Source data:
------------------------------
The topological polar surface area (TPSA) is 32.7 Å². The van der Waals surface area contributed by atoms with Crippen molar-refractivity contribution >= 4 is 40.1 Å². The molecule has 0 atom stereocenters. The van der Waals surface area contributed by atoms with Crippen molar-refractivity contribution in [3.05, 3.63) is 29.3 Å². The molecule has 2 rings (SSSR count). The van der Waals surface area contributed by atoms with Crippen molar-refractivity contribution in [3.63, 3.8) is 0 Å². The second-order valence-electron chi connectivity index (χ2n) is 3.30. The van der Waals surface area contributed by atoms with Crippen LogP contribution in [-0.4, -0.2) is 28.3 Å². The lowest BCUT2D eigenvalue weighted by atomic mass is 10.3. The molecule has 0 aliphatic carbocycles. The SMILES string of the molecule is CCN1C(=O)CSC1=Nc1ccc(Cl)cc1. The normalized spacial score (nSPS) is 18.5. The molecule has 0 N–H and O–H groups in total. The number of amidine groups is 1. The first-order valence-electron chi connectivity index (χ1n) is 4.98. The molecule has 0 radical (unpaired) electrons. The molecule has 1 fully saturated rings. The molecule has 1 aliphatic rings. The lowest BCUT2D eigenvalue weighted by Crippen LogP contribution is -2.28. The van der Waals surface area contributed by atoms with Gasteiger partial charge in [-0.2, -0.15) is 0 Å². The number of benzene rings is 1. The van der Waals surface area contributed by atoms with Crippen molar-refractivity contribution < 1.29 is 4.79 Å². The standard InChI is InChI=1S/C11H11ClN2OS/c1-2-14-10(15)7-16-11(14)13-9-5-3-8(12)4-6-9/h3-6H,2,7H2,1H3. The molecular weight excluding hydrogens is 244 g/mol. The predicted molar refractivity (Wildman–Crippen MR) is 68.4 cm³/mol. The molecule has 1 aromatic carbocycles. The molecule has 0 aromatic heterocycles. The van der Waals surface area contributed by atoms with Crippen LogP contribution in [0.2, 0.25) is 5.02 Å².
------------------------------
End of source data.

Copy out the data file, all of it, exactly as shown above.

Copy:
The topological polar surface area (TPSA) is 32.7 Å². The van der Waals surface area contributed by atoms with Crippen molar-refractivity contribution >= 4 is 40.1 Å². The molecule has 0 atom stereocenters. The van der Waals surface area contributed by atoms with Crippen molar-refractivity contribution in [3.05, 3.63) is 29.3 Å². The molecule has 2 rings (SSSR count). The van der Waals surface area contributed by atoms with Crippen molar-refractivity contribution in [3.63, 3.8) is 0 Å². The second-order valence-electron chi connectivity index (χ2n) is 3.30. The van der Waals surface area contributed by atoms with Crippen LogP contribution in [-0.4, -0.2) is 28.3 Å². The lowest BCUT2D eigenvalue weighted by atomic mass is 10.3. The molecule has 0 aliphatic carbocycles. The SMILES string of the molecule is CCN1C(=O)CSC1=Nc1ccc(Cl)cc1. The normalized spacial score (nSPS) is 18.5. The molecule has 0 N–H and O–H groups in total. The number of amidine groups is 1. The first-order valence-electron chi connectivity index (χ1n) is 4.98. The molecule has 0 radical (unpaired) electrons. The molecule has 1 fully saturated rings. The molecule has 1 aliphatic rings. The lowest BCUT2D eigenvalue weighted by Crippen LogP contribution is -2.28. The van der Waals surface area contributed by atoms with Gasteiger partial charge in [-0.2, -0.15) is 0 Å². The number of benzene rings is 1. The van der Waals surface area contributed by atoms with Crippen molar-refractivity contribution < 1.29 is 4.79 Å². The standard InChI is InChI=1S/C11H11ClN2OS/c1-2-14-10(15)7-16-11(14)13-9-5-3-8(12)4-6-9/h3-6H,2,7H2,1H3. The molecular weight excluding hydrogens is 244 g/mol. The predicted molar refractivity (Wildman–Crippen MR) is 68.4 cm³/mol. The molecule has 1 aromatic carbocycles. The molecule has 0 aromatic heterocycles. The van der Waals surface area contributed by atoms with Crippen LogP contribution in [0.2, 0.25) is 5.02 Å².